Same as they ever were, Soundgarden’s new songs are stocked with odd melodic groupings, odd metered rhythms, and Cameron handles it all like Houdini. Does he count the odd meters or just go with the flow?
“I do count the patterns at some point,” he says. “Maybe not at the beginning stages. Most of the riffs that Kim throws at me I have to listen to a few times to figure out where the 1 is and where a fill or pickup will work. It does take a few listens but once we run through the parts a few times then we can add another part here or there. It’s a process we’re all familiar with. But normally it does start with Kim or Chris or Ben throwing a very strange guitar riff at me.”
In the pre-click 1980s, when Soundgarden’s early albums were released, Cameron once recorded himself, then played to his own track as a click track. Though he previously stated that he hated click tracks, these days the little beast is his best friend.
“The new record was entirely recorded to click,” Cameron says, noting that he prefers a closed hi-hat sound. “Over the years I’ve grown to enjoy playing to drum machines and loops and drum patterns. It’s a part of being a working drummer these days. You really do have to know how to work with that technology in a recording environment.
“The new record was written pretty quickly and recorded over a period of a year. I recorded the drums at the very beginning stages and I wanted to make sure everything would line up because I knew they’d be overdubbing a lot of guitars to the drum tracks. Sometimes when you know there will be a lot of overdubbing it helps to [record to a click] to make sure the drums will all be square. But having said that, I have absolutely done most of my recordings without a click track.”
As Cameron has developed his skill with the click, he’s also grown as a songwriter. “By Crooked Steps” and “Eyelid’s Mouth” are his contributions on King Animal. Past Soundgarden Cameron contributions include “He Didn’t,” “Room A Thousand Years Wide,” “Drawing Flies,” “New Damage,” “Mailman,” “Fresh Tendrils,” and “Rhinosaur.” Songwriting seems to have influenced Cameron’s conceptual approach to the drum set. His parts are as memorable as any guitar riff or vocal melody.
“My goal has always been to create another element in the music that will make it better somehow,” he explains. “It’s more of a conceptual approach than just playing beats only. All my favorite drummers have that vibe going. John Bonham is obviously the king of creating almost a weather system of a drum part. He has storm clouds that you can see on the horizon that are coming to just murder you. That’s the drumming that always inspired me as a kid and I like to listen to music like that now. I definitely try to make the drumming as interesting as possible. Sometimes it works better than others.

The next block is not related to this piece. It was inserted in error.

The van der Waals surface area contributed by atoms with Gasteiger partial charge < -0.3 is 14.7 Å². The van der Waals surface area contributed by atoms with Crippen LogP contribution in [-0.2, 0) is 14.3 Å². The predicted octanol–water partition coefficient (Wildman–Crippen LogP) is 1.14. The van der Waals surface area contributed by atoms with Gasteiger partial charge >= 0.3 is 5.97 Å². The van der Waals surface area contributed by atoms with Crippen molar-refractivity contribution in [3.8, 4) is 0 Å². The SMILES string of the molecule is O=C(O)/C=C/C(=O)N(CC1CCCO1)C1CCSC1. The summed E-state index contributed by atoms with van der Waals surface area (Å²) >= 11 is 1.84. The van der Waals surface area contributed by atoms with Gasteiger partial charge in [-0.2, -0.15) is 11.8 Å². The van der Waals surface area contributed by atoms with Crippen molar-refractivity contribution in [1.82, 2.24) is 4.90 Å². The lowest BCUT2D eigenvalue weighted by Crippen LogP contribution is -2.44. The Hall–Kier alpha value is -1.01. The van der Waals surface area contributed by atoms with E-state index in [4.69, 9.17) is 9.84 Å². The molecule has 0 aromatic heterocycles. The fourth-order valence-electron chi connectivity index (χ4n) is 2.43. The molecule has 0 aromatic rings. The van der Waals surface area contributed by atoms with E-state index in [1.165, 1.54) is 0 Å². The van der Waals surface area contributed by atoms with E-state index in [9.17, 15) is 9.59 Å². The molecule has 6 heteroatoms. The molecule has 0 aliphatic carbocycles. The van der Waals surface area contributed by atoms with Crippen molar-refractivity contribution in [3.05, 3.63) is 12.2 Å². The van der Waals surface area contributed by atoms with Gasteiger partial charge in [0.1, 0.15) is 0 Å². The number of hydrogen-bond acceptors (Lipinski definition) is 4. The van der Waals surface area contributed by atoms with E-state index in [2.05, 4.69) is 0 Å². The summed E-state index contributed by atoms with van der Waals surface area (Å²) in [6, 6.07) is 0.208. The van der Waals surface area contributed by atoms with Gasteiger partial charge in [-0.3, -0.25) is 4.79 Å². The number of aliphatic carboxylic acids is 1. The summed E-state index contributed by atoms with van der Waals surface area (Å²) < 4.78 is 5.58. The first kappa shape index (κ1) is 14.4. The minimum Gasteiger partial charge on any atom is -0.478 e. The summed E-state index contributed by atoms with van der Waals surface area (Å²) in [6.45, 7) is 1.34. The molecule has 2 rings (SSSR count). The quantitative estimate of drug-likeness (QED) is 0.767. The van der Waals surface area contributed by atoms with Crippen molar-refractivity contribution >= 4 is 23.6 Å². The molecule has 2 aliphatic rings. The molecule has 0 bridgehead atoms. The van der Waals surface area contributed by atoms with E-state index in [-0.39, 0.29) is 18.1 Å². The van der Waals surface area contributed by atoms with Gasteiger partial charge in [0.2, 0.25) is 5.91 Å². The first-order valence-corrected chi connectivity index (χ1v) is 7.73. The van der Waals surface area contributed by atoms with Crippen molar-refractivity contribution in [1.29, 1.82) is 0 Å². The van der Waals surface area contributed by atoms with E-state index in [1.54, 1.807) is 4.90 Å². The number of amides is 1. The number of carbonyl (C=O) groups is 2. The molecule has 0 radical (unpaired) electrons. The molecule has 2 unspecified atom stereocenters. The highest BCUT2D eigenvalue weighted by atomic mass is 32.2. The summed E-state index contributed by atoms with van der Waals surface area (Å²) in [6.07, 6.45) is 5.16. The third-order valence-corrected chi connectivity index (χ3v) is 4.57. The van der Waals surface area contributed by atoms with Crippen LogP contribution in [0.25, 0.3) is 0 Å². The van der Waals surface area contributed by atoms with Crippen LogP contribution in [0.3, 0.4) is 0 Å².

“With some of the slower Soundgarden songs like ’Fell On Black Days,’ ” he continues, “even though they are laidback we’re always playing with a lot of intent. We want the music to come across as aggressive. A lot of the bands that Soundgarden came up with in the mid-’80s, the whole Black Flag generation, we definitely like that style and the way people played in those bands. The intent was so fierce. We always tried to have that in the background of our music.”
Cameron typically makes complex meters sound simple, buffeting meter madness with hardcore groove. When does he play it straight and when does he go odd-meter mad?
“With regards to Soundgarden, it depends on the tune, basically,” Cameron responds. “Take a song like ’Room A Thousand Years Wide’ – the drums are pretty much following the guitar throughout the whole song. In some songs it’s really important to not stick out too much and to make sure the propulsion is the main ingredient of the drum part. On the new record I still have those elements of air and space. And I was trying to add a few more Latin and African percussion elements in certain songs. But in a song like ’Non-State Actor,’ it’s basically 4/4 with a couple bars of 5/8 or 7/8. That’s one I haven’t actually counted! But it’s mostly 4/4. The guitar riff is pure eighth-notes, and I figured that was a good part in the pattern for the verses to have a little open air and that hi-hat swoop. That is right where the guitar riff sort of ends.”
“By Crooked Steps” pushes forward with a furious, tumbling rhythm that cycles and drives, Cameron nailing the downbeat in an odd-metered 5/4 assault.
“I try to inhabit the five as 4/4 there, with a couple different variations,” he explains. “When we were rehearsing that I took a couple weeks to find the right pattern. I count that as 1-2, 1-2-3. So I put the snare on the 2 of the first phrase, then the 3 on the second phrase. It’s really basic but it just has that hole in there. It works pretty well with the guitar and the vocals are really strong there. I wanted propulsion to be the main ingredient for that particular song.”
Cameron likes his drumming in “Bones Of Birds” (“a nice dynamic thing”) and the slow and sludgy “Blood On The Valley Floor.”
“That is a trademark Soundgarden element for sure,” he says, “that sludgy heavy rock thing. On both of those songs I’m playing off the guitar. Kim wrote ’Blood On The Valley Floor’ and we tracked that one together. ’Bones Of Birds’ was a Chris Cornell song, and we tracked that one together. We rehearsed that one quite a bit before we recorded it so I knew what I was going to play, whereas ’Blood’ was written mostly in the studio. My drum part usually evolves in the studio.